Five African governments made legal demands to Twitter to produce account information in the second half of last year, up from four in the previous half, a new report by the social networking service shows.
Kenya, Egypt, Morocco, Tunisia, and the Democratic Republic of the Congo were among 71 countries worldwide that made information requests to Twitter during this period. Together, the African countries made a total of eight requests, with Kenya’s accounting for half of these. Twitter did not comply with any of them.
The report categorizes the demands as routine requests, which compel Twitter to submit account information; emergency requests, which are about the imminent threat of death or serious physical injury to a person; and preservation requests, which require Twitter to maintain account data pending issuance of a legal process to obtain the data.
African governments have used internet shutdowns, social media bans, and taxes to silence dissent
There are some countries that are conspicuously missing from the list, but it is likely because African governments have more effective tools at their disposal when they want to silence dissent: internet shutdowns, social media bans, and taxes.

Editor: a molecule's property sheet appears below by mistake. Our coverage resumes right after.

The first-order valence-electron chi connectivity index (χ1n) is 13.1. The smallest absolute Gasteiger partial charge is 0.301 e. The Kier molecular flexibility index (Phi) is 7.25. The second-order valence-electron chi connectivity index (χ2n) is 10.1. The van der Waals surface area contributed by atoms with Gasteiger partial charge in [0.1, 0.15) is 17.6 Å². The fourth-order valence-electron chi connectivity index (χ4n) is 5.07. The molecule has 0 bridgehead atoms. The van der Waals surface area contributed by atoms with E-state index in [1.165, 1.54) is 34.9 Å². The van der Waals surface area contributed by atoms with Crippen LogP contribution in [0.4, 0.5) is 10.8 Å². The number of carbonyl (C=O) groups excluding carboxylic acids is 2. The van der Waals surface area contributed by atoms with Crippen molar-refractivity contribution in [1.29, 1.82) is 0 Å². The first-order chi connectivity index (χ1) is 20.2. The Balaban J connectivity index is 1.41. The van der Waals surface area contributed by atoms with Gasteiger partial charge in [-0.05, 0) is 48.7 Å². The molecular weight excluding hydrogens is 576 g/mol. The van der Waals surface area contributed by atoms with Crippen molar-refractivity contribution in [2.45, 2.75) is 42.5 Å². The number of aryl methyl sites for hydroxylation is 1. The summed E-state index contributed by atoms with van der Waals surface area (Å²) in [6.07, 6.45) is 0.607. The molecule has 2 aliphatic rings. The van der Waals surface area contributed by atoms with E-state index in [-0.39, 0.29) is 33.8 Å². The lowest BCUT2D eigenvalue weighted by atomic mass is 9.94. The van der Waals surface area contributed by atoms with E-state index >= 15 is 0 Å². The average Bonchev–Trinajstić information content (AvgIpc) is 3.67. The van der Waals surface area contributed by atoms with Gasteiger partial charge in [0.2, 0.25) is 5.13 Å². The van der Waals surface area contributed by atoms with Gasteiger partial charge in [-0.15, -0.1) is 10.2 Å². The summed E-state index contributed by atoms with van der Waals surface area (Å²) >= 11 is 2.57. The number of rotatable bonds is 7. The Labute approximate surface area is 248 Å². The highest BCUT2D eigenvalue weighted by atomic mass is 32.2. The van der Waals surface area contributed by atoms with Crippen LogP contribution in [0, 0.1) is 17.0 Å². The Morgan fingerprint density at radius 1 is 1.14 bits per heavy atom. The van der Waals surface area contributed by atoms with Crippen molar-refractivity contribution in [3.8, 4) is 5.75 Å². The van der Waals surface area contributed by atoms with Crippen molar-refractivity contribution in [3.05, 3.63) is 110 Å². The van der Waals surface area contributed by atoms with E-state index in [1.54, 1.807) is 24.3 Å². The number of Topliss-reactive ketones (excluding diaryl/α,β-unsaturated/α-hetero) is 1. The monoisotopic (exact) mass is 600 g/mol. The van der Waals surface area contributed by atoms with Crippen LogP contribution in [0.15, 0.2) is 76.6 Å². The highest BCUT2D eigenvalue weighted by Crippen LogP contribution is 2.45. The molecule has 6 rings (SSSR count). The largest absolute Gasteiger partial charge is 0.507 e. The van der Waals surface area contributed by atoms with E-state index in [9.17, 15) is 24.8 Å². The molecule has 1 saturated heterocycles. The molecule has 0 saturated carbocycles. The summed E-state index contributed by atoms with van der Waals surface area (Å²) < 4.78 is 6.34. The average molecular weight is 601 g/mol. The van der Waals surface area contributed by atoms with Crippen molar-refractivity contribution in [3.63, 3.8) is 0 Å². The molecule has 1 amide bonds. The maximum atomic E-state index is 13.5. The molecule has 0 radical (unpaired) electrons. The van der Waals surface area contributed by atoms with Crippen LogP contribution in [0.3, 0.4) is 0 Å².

Social networking services such as Twitter and Facebook are regularly in the government spotlight for material that’s published on them. Some African governments shut down the platforms especially during elections and protests. More than half of African countries have blocked access to social media platforms since 2015, according to a study by Surfshark, a privacy protection company.
In one of the most recent cases, Nigeria suspended Twitter indefinitely last month after the social media site deleted a tweet by president Muhammadu Buhari appearing to threaten violence against a secessionist group.
Mobile social media penetration in sub-saharan Africa is at 11% and in most African countries, Twitter ranks sixth in usage after Whatsapp, YouTube, Facebook, Instagram, and Facebook Messenger, according to datareportal.
In total, Twitter received 14,561 information requests from governments around the world in the second half of last year and took action on more than 3 million accounts during this period.
Globally, Twitter saw a 15% increase in information requests compared to the first half of 2020, with the top requesting countries being India, the US, Japan, and France.
The social media site has now received government information requests from 11 African countries and 96 globally since 2012.
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